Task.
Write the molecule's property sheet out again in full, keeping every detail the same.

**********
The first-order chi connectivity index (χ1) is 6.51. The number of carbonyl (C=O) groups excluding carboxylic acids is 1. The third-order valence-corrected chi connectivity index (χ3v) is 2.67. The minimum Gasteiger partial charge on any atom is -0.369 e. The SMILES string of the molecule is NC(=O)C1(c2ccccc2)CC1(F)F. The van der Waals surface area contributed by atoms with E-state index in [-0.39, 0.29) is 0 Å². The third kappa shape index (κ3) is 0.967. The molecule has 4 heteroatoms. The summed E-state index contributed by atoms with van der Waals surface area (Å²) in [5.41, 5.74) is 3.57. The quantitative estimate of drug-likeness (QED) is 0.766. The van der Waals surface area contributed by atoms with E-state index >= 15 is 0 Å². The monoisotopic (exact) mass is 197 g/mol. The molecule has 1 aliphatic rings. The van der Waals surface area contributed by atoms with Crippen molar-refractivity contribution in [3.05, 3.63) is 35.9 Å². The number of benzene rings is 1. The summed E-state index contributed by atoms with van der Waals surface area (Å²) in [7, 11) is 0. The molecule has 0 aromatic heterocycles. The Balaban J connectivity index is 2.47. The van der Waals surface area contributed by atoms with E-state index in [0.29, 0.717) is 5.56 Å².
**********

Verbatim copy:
The first-order chi connectivity index (χ1) is 6.51. The number of carbonyl (C=O) groups excluding carboxylic acids is 1. The third-order valence-corrected chi connectivity index (χ3v) is 2.67. The minimum Gasteiger partial charge on any atom is -0.369 e. The SMILES string of the molecule is NC(=O)C1(c2ccccc2)CC1(F)F. The van der Waals surface area contributed by atoms with E-state index in [-0.39, 0.29) is 0 Å². The third kappa shape index (κ3) is 0.967. The molecule has 4 heteroatoms. The summed E-state index contributed by atoms with van der Waals surface area (Å²) in [5.41, 5.74) is 3.57. The quantitative estimate of drug-likeness (QED) is 0.766. The van der Waals surface area contributed by atoms with E-state index >= 15 is 0 Å². The monoisotopic (exact) mass is 197 g/mol. The molecule has 1 aliphatic rings. The van der Waals surface area contributed by atoms with Crippen molar-refractivity contribution in [3.05, 3.63) is 35.9 Å². The number of benzene rings is 1. The summed E-state index contributed by atoms with van der Waals surface area (Å²) in [7, 11) is 0. The molecule has 0 aromatic heterocycles. The Balaban J connectivity index is 2.47. The van der Waals surface area contributed by atoms with E-state index in [0.29, 0.717) is 5.56 Å².